A crime novel a little off the beaten track for me, but I enjoyed the film LA Confidential, so when I saw that novel plus a couple of Ellroy’s others in a charity shop, I thought I’d give them a go.
The Big Nowhere is not for the faint-hearted, though I did appreciate as I read it that some events were put across in a couple of matter of fact sentences, when in a more salacious setting they could have been lingered over in awful detail. Even so, there’s a fair bit of violence, some nasty murders and a couple of forensic scenes, not to mention bizarre sex crimes. I kept marvelling at the fact I was still reading, but the power of the writing and characterisation was such that I had to know how it all worked out, I had to know who was responsible for what.
Set in the first days of 1950 in Los Angeles, The Big Nowhere follows a murder investigation seemingly linked to gay men, and an investigation into Communist activity in the motion picture industry, at a time when being gay or being Communist were about equally likely to turn you into a pariah. This is the scuzzy underside of the city, rife with corruption and blackmail, victims no-one cares about, and rivalry between city and county police. It seems there are no good guys or bad guys, only bent cops and gangsters with half an eye on justice. Sometimes they’re the same person.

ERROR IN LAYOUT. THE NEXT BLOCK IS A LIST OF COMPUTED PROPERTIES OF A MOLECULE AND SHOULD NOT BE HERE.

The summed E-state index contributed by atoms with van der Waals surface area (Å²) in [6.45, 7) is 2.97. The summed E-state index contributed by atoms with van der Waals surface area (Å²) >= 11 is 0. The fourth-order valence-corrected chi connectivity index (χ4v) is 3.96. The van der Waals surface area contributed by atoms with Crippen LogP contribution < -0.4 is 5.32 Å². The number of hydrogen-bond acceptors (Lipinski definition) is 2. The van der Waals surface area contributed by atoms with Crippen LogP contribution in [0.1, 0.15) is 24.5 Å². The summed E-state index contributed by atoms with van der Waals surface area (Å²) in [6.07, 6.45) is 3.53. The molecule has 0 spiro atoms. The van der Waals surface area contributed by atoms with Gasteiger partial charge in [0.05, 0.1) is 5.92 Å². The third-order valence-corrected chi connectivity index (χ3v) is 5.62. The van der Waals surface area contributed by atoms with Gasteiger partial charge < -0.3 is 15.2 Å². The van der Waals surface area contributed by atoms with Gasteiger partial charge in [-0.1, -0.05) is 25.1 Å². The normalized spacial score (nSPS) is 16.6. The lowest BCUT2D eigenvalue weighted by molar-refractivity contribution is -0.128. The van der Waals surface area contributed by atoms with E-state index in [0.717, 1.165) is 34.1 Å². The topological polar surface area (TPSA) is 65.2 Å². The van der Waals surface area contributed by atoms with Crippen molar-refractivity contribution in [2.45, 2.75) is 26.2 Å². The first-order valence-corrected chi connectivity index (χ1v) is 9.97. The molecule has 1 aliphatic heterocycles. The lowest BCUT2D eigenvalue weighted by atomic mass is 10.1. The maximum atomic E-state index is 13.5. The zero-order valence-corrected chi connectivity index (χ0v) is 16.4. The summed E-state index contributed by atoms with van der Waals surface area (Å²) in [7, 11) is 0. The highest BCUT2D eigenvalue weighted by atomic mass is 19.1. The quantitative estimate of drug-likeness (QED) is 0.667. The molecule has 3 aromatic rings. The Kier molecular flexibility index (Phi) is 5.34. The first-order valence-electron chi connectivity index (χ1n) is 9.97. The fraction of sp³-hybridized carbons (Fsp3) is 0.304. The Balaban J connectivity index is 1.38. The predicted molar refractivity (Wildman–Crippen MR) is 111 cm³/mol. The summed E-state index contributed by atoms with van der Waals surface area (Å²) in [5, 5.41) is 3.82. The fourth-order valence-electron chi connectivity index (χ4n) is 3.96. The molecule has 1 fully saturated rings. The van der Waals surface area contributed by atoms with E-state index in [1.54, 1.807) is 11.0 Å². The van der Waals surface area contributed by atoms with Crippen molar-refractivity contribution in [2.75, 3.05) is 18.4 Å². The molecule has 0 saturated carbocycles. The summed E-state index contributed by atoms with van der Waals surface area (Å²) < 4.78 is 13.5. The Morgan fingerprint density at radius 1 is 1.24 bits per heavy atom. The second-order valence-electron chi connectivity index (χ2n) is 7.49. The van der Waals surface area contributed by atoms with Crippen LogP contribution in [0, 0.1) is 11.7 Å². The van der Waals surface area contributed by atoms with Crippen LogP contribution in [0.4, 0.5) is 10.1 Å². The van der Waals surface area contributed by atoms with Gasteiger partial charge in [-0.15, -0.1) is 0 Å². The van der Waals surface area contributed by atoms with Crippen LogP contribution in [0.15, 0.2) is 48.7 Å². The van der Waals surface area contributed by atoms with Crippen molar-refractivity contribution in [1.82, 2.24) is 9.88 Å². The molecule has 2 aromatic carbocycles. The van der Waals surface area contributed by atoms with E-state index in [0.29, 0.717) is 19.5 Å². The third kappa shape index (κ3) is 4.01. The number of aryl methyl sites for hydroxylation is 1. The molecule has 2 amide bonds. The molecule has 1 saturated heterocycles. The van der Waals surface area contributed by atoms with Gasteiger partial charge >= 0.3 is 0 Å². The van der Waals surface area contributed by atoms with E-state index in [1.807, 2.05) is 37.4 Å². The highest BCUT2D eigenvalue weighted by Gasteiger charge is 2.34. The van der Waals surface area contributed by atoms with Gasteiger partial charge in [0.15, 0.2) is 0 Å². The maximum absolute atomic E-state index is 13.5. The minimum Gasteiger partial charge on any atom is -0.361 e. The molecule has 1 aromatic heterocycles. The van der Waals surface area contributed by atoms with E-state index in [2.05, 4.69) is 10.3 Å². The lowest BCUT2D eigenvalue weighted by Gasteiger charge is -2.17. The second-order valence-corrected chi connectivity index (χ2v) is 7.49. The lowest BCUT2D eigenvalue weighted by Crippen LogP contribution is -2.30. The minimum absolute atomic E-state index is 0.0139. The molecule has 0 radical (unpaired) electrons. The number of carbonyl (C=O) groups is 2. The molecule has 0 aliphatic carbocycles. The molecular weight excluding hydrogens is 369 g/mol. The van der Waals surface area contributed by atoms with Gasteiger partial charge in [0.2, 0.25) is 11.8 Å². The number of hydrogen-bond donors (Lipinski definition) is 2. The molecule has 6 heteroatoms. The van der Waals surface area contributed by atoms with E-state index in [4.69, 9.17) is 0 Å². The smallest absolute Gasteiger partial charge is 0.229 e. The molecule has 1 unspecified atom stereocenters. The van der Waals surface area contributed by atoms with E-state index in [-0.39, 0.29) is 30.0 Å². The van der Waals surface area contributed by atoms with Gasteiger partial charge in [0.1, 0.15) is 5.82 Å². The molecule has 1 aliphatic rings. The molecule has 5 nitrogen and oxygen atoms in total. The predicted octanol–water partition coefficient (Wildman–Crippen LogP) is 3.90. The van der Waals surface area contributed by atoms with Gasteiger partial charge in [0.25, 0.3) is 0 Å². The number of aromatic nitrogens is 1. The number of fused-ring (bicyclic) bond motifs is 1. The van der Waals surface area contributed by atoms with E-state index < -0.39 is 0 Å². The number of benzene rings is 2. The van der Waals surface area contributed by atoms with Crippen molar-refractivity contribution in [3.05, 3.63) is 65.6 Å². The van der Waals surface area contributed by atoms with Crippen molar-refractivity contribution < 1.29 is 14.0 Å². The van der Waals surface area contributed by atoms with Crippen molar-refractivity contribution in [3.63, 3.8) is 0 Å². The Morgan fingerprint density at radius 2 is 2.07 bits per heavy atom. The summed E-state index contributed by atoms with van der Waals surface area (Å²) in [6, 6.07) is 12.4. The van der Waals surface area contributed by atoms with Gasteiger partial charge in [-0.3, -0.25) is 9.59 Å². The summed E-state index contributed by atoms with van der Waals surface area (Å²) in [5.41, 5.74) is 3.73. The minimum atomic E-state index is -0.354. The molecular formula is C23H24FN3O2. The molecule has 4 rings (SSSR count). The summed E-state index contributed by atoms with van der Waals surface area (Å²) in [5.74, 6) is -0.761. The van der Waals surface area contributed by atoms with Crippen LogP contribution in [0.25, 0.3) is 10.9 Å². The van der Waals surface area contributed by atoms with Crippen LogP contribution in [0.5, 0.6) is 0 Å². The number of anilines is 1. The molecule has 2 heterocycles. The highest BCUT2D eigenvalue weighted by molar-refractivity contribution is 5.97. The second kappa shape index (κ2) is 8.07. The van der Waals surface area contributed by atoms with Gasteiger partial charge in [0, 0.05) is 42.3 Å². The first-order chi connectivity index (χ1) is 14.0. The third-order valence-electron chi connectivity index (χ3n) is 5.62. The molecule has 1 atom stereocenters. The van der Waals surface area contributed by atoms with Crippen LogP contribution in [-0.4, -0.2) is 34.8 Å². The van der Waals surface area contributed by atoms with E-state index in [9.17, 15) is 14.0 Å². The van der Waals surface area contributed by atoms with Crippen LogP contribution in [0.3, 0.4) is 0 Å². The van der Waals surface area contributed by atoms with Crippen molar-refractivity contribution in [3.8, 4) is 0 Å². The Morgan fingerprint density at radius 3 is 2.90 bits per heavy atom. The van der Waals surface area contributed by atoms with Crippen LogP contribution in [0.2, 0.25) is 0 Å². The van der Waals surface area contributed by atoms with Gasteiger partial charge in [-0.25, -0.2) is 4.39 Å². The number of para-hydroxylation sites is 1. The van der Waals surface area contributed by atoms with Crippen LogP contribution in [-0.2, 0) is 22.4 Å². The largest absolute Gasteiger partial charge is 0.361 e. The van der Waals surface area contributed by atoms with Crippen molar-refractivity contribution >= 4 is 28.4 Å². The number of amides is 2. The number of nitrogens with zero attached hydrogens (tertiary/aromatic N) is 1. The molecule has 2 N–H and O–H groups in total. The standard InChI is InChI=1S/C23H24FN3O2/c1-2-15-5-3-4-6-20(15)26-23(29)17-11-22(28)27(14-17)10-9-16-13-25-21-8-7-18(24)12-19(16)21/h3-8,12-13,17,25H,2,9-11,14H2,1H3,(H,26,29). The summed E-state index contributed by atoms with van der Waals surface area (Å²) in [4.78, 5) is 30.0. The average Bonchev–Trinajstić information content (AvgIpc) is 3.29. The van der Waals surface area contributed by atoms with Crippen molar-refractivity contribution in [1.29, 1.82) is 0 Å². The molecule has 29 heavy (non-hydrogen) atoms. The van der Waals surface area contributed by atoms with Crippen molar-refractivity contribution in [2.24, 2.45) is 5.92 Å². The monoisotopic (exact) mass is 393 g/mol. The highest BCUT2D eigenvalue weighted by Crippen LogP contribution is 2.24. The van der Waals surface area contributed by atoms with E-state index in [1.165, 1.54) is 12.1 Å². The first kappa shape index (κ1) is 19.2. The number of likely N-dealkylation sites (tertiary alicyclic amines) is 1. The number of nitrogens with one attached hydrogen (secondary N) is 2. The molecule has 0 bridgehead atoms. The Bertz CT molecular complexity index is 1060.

It’s a complicated novel, the pieces of the puzzles so intricate that I occasionally had to re-read to make sure I’d got it straight before I moved on. On the whole it had an urgent tension to it that kept me reading, but every so often the police procedural aspect of it slowed me down (lists of names, licence numbers, addresses that people read out over the phone to each other, for instance) but I’m not sure how else you’d be able to do it so that the reader sees the information and can put two and two together at the same time as the character. It has a gritty, dirty feel to it, and was depressing in places but I like the fact that it didn’t have a neat uplifting ending with all loose ends tied. Once I’ve cleansed my palate with something uproariously funny, I’ll be back for more of Ellroy’s harsh urban style.